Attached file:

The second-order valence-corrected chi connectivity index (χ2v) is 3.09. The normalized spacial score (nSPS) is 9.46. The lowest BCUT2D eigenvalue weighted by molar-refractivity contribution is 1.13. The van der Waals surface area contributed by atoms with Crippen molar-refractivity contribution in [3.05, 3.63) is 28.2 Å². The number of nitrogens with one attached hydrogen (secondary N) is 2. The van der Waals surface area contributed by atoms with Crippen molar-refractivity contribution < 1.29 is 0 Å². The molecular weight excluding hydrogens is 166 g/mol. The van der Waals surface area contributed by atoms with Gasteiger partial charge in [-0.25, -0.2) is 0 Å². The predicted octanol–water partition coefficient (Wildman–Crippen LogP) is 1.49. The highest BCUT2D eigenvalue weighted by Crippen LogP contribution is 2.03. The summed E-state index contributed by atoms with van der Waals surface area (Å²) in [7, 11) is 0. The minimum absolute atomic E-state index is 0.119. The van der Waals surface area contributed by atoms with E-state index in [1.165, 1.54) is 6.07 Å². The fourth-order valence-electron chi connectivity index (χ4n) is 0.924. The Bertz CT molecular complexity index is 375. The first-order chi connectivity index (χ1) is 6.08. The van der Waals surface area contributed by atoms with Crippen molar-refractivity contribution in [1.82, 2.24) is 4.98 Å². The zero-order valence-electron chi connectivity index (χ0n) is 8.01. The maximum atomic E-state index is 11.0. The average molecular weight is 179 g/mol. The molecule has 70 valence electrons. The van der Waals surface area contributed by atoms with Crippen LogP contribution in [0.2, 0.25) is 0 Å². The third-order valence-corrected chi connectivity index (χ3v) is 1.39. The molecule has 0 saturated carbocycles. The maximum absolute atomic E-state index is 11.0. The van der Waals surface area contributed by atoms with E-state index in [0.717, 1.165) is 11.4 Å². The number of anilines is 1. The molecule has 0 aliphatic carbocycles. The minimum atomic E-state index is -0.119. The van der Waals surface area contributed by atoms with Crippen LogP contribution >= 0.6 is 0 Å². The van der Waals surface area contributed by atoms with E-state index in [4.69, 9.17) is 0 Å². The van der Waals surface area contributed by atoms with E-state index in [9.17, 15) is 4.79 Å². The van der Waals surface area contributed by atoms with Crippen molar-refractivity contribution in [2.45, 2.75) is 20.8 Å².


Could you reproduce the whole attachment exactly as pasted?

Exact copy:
The second-order valence-corrected chi connectivity index (χ2v) is 3.09. The normalized spacial score (nSPS) is 9.46. The lowest BCUT2D eigenvalue weighted by molar-refractivity contribution is 1.13. The van der Waals surface area contributed by atoms with Crippen molar-refractivity contribution in [3.05, 3.63) is 28.2 Å². The number of nitrogens with one attached hydrogen (secondary N) is 2. The van der Waals surface area contributed by atoms with Crippen molar-refractivity contribution < 1.29 is 0 Å². The molecular weight excluding hydrogens is 166 g/mol. The van der Waals surface area contributed by atoms with Gasteiger partial charge in [-0.25, -0.2) is 0 Å². The predicted octanol–water partition coefficient (Wildman–Crippen LogP) is 1.49. The highest BCUT2D eigenvalue weighted by Crippen LogP contribution is 2.03. The summed E-state index contributed by atoms with van der Waals surface area (Å²) in [7, 11) is 0. The minimum absolute atomic E-state index is 0.119. The van der Waals surface area contributed by atoms with E-state index in [1.165, 1.54) is 6.07 Å². The fourth-order valence-electron chi connectivity index (χ4n) is 0.924. The Bertz CT molecular complexity index is 375. The first-order chi connectivity index (χ1) is 6.08. The van der Waals surface area contributed by atoms with Crippen molar-refractivity contribution in [1.82, 2.24) is 4.98 Å². The zero-order valence-electron chi connectivity index (χ0n) is 8.01. The maximum atomic E-state index is 11.0. The average molecular weight is 179 g/mol. The molecule has 70 valence electrons. The van der Waals surface area contributed by atoms with Crippen LogP contribution in [0.2, 0.25) is 0 Å². The third-order valence-corrected chi connectivity index (χ3v) is 1.39. The molecule has 0 saturated carbocycles. The maximum absolute atomic E-state index is 11.0. The van der Waals surface area contributed by atoms with E-state index in [0.717, 1.165) is 11.4 Å². The number of anilines is 1. The molecule has 0 aliphatic carbocycles. The minimum atomic E-state index is -0.119. The van der Waals surface area contributed by atoms with Crippen LogP contribution >= 0.6 is 0 Å². The van der Waals surface area contributed by atoms with E-state index in [4.69, 9.17) is 0 Å². The van der Waals surface area contributed by atoms with E-state index in [9.17, 15) is 4.79 Å². The van der Waals surface area contributed by atoms with Crippen molar-refractivity contribution in [2.45, 2.75) is 20.8 Å².